As expected, the Steelers had a number of players who were not in the top 51 salaries during the offseason that made the team. Players such as Jaylen Warren, Calvin Austin, Connor Heyward, Nick Herbig, and Mark Robinson were expected to make the team but their contract did not count against the salary cap until 4 PM Tuesday. Instead, they replaced other players who were in the top 51 who did not make the team such as Zach Gentry, Tanner Muse, Nick Kwiatoski and a number of others. This also includes the two players that the Steelers traded in Kevin Dotson in Kendrick Green. But with some of these players who were released, they also rolled dead money for the 2023 season from any signing bonuses these players have made with the Steelers. While it’s not impossible to calculate the differences of players who fell out of the top 51 salaries and those that moved in, it seems a bit futile to track those exactly (plus I missed my opportunity to have those exact numbers available before they were gone).

Although I don’t have an exact the difference in number for these moves into the top 51 salaries, I will say the Steelers added dead money from Kendrick Green, Kevin Dotson, Zach Gentry, Le’Raven Clark, Tre Norwood, Tanner Morgan, David Perales, James Nyamwaya, Monty Pottebaum, Jordan Byrd, and B.T. Potter. Adding their dead money amounts to those from other players throughout the offseason and cuts from the Steelers in 2022, the Steelers current dead of money total is $13,904,127. If you’re looking at a website such as OTC, they included injury settlements in their dead money total and this is why the figures are slightly different.


How much cap space is there?

After breaking all that down, it is now time to get to the overall purpose and what everyone ultimately wants to know. Based on my calculations, I have the Pittsburgh Steelers current salary cap space as slightly over $6.48 million (including the adjustment from the update above). During the offseason, I gave an estimate of about $7 million that I believe the Steelers might want to carry into the 2023 season. In 2021, I had been using $5 million as the number and had kept it steady for several seasons. But starting last season, I upped the amount due to increased minimum salaries and the cost of elevating players from the practice squad on game day. Since I’ve likely aired on the side of caution, the Steelers could be completely confident heading into 2023 with this amount of salary cap space.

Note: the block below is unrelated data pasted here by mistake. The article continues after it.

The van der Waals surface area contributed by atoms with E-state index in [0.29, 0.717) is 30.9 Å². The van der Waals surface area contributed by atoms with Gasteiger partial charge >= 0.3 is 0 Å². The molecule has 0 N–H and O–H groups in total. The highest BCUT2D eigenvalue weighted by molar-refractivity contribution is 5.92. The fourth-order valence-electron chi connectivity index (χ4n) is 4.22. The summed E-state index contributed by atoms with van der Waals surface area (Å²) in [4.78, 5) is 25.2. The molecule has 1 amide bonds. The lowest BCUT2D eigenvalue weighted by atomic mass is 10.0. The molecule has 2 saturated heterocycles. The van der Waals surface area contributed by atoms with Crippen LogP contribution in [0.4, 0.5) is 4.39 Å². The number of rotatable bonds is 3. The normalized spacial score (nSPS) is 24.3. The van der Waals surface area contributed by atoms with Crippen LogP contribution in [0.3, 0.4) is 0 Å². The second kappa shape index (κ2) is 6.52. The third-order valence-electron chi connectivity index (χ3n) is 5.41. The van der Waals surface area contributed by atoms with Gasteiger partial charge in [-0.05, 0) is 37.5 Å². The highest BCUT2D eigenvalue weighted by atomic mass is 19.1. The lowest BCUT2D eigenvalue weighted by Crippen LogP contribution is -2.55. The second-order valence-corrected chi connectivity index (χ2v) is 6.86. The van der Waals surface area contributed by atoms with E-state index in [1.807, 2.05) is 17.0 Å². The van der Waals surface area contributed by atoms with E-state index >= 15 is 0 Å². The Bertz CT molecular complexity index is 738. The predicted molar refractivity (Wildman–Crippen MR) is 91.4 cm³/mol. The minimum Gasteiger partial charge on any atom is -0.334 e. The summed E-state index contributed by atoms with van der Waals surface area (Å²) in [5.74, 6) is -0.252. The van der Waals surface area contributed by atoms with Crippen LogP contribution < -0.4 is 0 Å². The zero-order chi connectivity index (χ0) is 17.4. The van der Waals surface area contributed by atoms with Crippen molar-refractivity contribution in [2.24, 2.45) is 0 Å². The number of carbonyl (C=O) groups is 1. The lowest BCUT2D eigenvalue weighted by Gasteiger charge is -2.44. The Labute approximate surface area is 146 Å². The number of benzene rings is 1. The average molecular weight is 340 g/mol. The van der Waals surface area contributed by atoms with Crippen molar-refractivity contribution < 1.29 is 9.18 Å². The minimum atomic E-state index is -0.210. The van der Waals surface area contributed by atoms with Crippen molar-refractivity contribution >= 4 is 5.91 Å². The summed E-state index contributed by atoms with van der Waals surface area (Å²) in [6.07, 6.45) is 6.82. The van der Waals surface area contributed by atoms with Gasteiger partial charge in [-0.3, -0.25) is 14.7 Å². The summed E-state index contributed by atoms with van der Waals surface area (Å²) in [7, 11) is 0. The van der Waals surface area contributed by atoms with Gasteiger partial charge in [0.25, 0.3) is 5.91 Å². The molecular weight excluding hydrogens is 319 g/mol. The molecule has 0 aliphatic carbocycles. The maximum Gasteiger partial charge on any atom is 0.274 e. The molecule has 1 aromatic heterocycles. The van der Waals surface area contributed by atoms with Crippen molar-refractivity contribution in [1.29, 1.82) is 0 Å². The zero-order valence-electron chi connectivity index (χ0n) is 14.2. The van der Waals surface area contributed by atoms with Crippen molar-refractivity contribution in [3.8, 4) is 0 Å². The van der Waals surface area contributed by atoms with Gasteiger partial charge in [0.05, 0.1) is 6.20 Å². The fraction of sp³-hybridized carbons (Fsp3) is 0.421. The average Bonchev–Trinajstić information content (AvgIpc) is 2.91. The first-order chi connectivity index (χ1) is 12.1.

If the Steelers think the numbers are a little tight, a small restructure of a player that wouldn’t really change much, such as a T.J. Watt, could free up just enough of what the Steelers think they could additionally need. The Steelers could take a small about of Watt’s $20 million base salary and add it as a signing bonus to free us some space. For example, converting $3 million into a signing bonus would save $2 million for 2023 while only adding $1 million each to 2024 and 2025. While this is entirely possible, it may not be necessary and therefore the Steelers might be content rolling into the 2023 season with their current amount.


For those who like to look at the salary cap websites, some of them differ slightly from my number. At OTC, their current cap number is $6,538,470. Our only differences at this time is they do not have the reported reduced cap number from Gunner Olszewski which was announced last week, and they still do not have the final three players who were added to the practice squad on Saturday (after the update of those three players, their number is $5,890,470 with our only difference being Gunner Olszewski’s contract). As for Spotrac, there reported number of the Steelers salary cap space is $10,800,393. While I often have differences from Spotrac such as them not taking into account offseason workouts, an incorrect dead money hit from Joe Hague which has been on the books for months that and has not been corrected, and a few differences in dollars here or there, the biggest reason their cap number is so high is because even though they have calculated the 2023 practice squad they have not actually subtracted it from their total.

As I often say to close out my salary cap articles, if there are any questions please leave them in the comments and I will do my best to answer promptly.


For a full breakdown of all the numbers, check out a special Monday edition of the Steelers Stat Geek podcast: